NKU is funded at 60 percent of the NCAA maximum for allowable scholarships in the sports it fields, Meier said. In the early 1990s, that figure was about 30 percent.

        “We didn't have great scholarship dollars to attract athletes,” women's soccer coach Bob Sheehan said. “But we can attract them with an incredible, growing university. The academic programs are outstanding.”

        Don't think that's not a draw: The athletic department's overall GPA is 2.89, an all-time high.

        For the most part, these are homegrown heroics. Seventy-five percent of NKU's athletes are Greater Cincinnatians.

        All 19 returning women's soccer players are local products. So are 10 of this year's men's basketball players. NKU's most accomplished athlete, junior basketball player Michelle Cottrell, came from Boone County High in Florence.

        Cottrell was named the Division II Bulletin national player of the year, the first NKU athlete to win a national player of the year award. “I think picking Northern was my best decision,” she said. “I went to an Elite Eight as a freshman, then last year we won the whole thing. I've made good friends. My parents come to all the games. What more could I want?”

        Tapping the local market took time. The biggest battle was against the perception that Division I athletics are a better opportunity.

        NKU sells the idea that its athletes can be the big fish in a smaller pond — and chase a championship. Some start at D-I schools, such as Landrum at Xavier, but then find NKU a better fit.

        “Half the (local) people that go away to play Division I don't play and end up quitting,” said soccer star Tricia Ruark, a first-team All-American from Seton. “The question is, where are you going to be more successful? Here, I think we're going to win a national championship.”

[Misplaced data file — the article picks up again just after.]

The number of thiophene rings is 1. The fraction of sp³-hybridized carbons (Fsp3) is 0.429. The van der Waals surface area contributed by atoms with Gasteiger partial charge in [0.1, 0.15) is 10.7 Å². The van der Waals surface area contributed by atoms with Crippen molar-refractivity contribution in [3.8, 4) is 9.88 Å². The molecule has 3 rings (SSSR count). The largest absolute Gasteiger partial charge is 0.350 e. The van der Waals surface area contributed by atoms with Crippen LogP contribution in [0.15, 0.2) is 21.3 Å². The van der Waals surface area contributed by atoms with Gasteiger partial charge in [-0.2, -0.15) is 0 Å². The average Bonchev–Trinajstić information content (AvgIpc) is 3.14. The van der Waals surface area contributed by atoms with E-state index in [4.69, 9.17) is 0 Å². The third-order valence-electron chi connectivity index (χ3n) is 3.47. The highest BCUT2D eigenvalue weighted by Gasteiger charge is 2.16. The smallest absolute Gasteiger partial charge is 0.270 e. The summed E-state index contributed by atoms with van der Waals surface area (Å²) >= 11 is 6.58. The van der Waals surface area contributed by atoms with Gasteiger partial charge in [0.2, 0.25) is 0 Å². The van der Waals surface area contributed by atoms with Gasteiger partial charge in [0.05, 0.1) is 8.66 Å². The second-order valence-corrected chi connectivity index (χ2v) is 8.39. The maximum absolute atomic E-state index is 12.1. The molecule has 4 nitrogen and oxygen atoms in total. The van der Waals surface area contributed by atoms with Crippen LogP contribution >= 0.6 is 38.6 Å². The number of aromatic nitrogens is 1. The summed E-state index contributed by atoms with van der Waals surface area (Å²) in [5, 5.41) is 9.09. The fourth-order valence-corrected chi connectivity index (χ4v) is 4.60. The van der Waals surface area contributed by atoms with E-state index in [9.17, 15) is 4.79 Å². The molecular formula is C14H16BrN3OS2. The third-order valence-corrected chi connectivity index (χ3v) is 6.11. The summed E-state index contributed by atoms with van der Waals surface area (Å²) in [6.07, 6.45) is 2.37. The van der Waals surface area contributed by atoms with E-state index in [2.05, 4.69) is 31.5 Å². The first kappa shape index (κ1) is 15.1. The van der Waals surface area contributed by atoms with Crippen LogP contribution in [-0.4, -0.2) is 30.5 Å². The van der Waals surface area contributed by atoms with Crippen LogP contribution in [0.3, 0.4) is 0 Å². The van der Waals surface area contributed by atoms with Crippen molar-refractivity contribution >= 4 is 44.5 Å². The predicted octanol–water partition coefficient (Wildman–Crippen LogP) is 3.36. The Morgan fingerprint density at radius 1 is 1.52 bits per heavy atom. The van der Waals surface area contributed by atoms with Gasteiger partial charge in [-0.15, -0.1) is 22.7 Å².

It's easy to forget NKU's mediocrity less than a decade ago. Few teams were winning league titles or making the NCAAs.

        Then men's basketball lit the fuse. Just 12-14 in 1993-94, NKU stunned the GLVC by winning its first league title in '95, going 25-4. The Norse then reached the national title game the next two seasons.

        “Our success, playing before 30 million people (the estimated TV audience) two straight years, that opened up a vision of what NKU could be,” men's basketball coach Ken Shields said. “People like to play for a winner, to play for a national championship, and the reality is that there are numerous sports here where you have that chance.”

        The volleyball team has won four straight league titles. The women's tennis team hasn't lost to a GLVC team since 1997. (With a 15-0 mark this season against other Division II teams, then tennis team would have made its third straight NCAA trip if not for a mixup in which no GLVC representative participated in the tourney selection process.)

        Men's golf won its first league and NCAA regional titles. Women's soccer lost the NCAA finals to UC-San Diego 2-1 on a goal in the final 15 seconds. Baseball went 38-21, its most victories in 12 years.

        NKU had five GLVC players of the year and four All-Americans (Cottrell, Ruark, and soccer players Betsy Moore and Lauren Piening).

        The school is attracting a higher class of athletes than ever before. Along with them come their own expectations.

        “I feel from top to bottom there's an attitude that we want to be the best,” Meier said. “We're not satisfied. We only have one national championship.”